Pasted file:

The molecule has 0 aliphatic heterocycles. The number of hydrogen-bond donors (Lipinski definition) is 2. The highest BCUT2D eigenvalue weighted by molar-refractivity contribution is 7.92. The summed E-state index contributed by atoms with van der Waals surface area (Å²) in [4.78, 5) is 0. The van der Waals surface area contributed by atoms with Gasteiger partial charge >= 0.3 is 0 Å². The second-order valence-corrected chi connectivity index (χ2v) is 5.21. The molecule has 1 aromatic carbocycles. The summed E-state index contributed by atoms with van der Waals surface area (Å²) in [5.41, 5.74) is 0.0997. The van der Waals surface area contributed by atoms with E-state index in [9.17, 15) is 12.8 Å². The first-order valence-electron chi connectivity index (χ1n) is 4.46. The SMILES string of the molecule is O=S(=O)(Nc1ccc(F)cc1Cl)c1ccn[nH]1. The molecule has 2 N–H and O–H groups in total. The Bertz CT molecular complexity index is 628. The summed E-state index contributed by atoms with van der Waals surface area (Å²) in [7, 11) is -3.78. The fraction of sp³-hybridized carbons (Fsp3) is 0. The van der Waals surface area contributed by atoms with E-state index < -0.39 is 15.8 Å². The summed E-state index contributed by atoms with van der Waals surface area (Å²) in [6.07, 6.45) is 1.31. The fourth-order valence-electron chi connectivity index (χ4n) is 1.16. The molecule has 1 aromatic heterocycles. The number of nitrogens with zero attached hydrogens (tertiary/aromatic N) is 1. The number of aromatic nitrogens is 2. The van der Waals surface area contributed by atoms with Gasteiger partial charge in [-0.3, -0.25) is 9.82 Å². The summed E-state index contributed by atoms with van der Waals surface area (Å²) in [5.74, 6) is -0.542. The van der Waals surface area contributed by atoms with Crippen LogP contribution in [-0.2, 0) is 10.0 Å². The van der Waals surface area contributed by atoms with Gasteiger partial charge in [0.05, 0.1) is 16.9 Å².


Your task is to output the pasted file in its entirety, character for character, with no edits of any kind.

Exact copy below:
The molecule has 0 aliphatic heterocycles. The number of hydrogen-bond donors (Lipinski definition) is 2. The highest BCUT2D eigenvalue weighted by molar-refractivity contribution is 7.92. The summed E-state index contributed by atoms with van der Waals surface area (Å²) in [4.78, 5) is 0. The van der Waals surface area contributed by atoms with Gasteiger partial charge >= 0.3 is 0 Å². The second-order valence-corrected chi connectivity index (χ2v) is 5.21. The molecule has 1 aromatic carbocycles. The summed E-state index contributed by atoms with van der Waals surface area (Å²) in [5.41, 5.74) is 0.0997. The van der Waals surface area contributed by atoms with E-state index in [9.17, 15) is 12.8 Å². The first-order valence-electron chi connectivity index (χ1n) is 4.46. The SMILES string of the molecule is O=S(=O)(Nc1ccc(F)cc1Cl)c1ccn[nH]1. The molecule has 2 N–H and O–H groups in total. The Bertz CT molecular complexity index is 628. The summed E-state index contributed by atoms with van der Waals surface area (Å²) in [7, 11) is -3.78. The fraction of sp³-hybridized carbons (Fsp3) is 0. The van der Waals surface area contributed by atoms with E-state index < -0.39 is 15.8 Å². The summed E-state index contributed by atoms with van der Waals surface area (Å²) in [6.07, 6.45) is 1.31. The fourth-order valence-electron chi connectivity index (χ4n) is 1.16. The molecule has 1 aromatic heterocycles. The number of nitrogens with zero attached hydrogens (tertiary/aromatic N) is 1. The number of aromatic nitrogens is 2. The van der Waals surface area contributed by atoms with Gasteiger partial charge in [-0.3, -0.25) is 9.82 Å². The summed E-state index contributed by atoms with van der Waals surface area (Å²) in [5.74, 6) is -0.542. The van der Waals surface area contributed by atoms with Crippen LogP contribution in [-0.2, 0) is 10.0 Å². The van der Waals surface area contributed by atoms with Gasteiger partial charge in [0.05, 0.1) is 16.9 Å².